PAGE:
No firm has ever repeated its success in the Midsize Agency of the Year category, but Taylor not only earned that unique accomplishment after a second consecutive year of delivering against a demanding business plan and redefining itself as a strategic brand communications firm, it went one better and picked up our U.S. Agency of the Year award. The numbers underlying that recognition are impressive—in 2004, the firm had $8.4 million in fees and 70-plus accounts; today it has more than $20 million in fees and just 25 clients—but the numbers tell only a small part of the story. The big difference is that Taylor has been transformed from an old-fashioned publicity shop into what looks a lot like the agency of the future: 20 percent of its fees come from strategic counsel, and the fact that it bills almost $1 million a client has allowed it to invest in a knowledge center that means it can provide research and insight that allows it to drive brand strategy, not just publicity.
When Taylor (then Alan Taylor Communications) was acquired from its founder by a team of six senior executives two and a half years ago, new chief executive Tony Signore outlined an ambitious strategy to expand its reputation beyond the sports marketing niche where it had made its name and establish it as a strategic marketing partner to a roster of category leader, blue-chip brands. In many ways,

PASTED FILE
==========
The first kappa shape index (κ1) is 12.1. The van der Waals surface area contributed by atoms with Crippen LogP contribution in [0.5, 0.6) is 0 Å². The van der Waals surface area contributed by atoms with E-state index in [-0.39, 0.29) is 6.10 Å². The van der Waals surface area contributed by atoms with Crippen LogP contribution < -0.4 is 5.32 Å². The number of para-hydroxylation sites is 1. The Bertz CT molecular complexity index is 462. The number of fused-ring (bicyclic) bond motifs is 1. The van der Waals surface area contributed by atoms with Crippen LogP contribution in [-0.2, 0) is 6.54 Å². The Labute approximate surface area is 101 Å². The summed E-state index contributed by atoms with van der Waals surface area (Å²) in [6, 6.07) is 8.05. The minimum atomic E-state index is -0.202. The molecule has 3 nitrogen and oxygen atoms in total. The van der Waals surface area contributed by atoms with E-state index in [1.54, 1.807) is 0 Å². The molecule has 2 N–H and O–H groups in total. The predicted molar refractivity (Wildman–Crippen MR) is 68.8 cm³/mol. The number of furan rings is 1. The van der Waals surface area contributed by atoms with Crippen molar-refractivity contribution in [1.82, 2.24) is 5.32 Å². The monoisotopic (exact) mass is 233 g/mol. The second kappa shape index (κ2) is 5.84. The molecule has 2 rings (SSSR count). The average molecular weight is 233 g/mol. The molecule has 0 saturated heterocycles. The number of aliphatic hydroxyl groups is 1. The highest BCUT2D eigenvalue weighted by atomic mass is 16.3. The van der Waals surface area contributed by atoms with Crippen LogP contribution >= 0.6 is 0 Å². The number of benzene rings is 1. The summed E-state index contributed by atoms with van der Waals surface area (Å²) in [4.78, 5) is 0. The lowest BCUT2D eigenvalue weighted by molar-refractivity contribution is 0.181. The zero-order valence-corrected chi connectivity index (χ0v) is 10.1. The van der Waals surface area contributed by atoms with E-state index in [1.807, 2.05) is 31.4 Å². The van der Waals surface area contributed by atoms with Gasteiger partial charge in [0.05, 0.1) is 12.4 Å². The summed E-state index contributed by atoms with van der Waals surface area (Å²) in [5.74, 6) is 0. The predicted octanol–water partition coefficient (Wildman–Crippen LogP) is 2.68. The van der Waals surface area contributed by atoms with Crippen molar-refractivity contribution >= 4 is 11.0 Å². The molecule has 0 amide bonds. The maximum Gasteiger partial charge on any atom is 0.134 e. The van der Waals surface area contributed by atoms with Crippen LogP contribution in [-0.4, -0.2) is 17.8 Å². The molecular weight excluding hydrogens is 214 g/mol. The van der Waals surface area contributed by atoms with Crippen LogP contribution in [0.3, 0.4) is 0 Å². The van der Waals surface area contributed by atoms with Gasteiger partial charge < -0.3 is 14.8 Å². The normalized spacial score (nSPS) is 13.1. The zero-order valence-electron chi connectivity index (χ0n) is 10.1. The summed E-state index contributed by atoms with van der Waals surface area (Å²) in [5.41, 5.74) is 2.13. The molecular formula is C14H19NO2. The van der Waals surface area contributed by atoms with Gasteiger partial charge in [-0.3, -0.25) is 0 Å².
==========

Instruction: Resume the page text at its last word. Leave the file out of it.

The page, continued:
Last year saw a significant refinement of the firm’s strategic approach, which involves sitting down with each client at what the firm calls a “kick-start” meeting and together establishing what success—not just marketing communications success, but business success—looks like. The process that continues through two stages of research, designed to provide insight into both the communications landscape and the target audience. To assist with the research, the firm has established the
Fortunately, plenty do. The firm’s biggest clients are blue-chip brands such as Diageo, MasterCard, Alltel, Microsoft, and Allstate; others include Coca-Cola, Kleenex, Bombardier, Hyatt Resorts, Staples, Callaway Golf, and ING. Fee income in 2007 was up by about 10 percent to $20.1 million and the firm now employs about 115 people across five offices.
In the process,
The firm also invested significant time and energy in improving the cultural environment in 2007, working with management consultant Darryl Salerno to incorporate Leader’s Edge and Second Quadrant training programs; developing a new internal communications structure; and conducting an agency-wide audit that underscored the need for greater collaboration. To that end, perhaps the most significant move of the year was the relocation to new space in the World Trade Center—including a library, a production room and a recreation room—which provides a state-of-the-art environment for the firm’s future growth.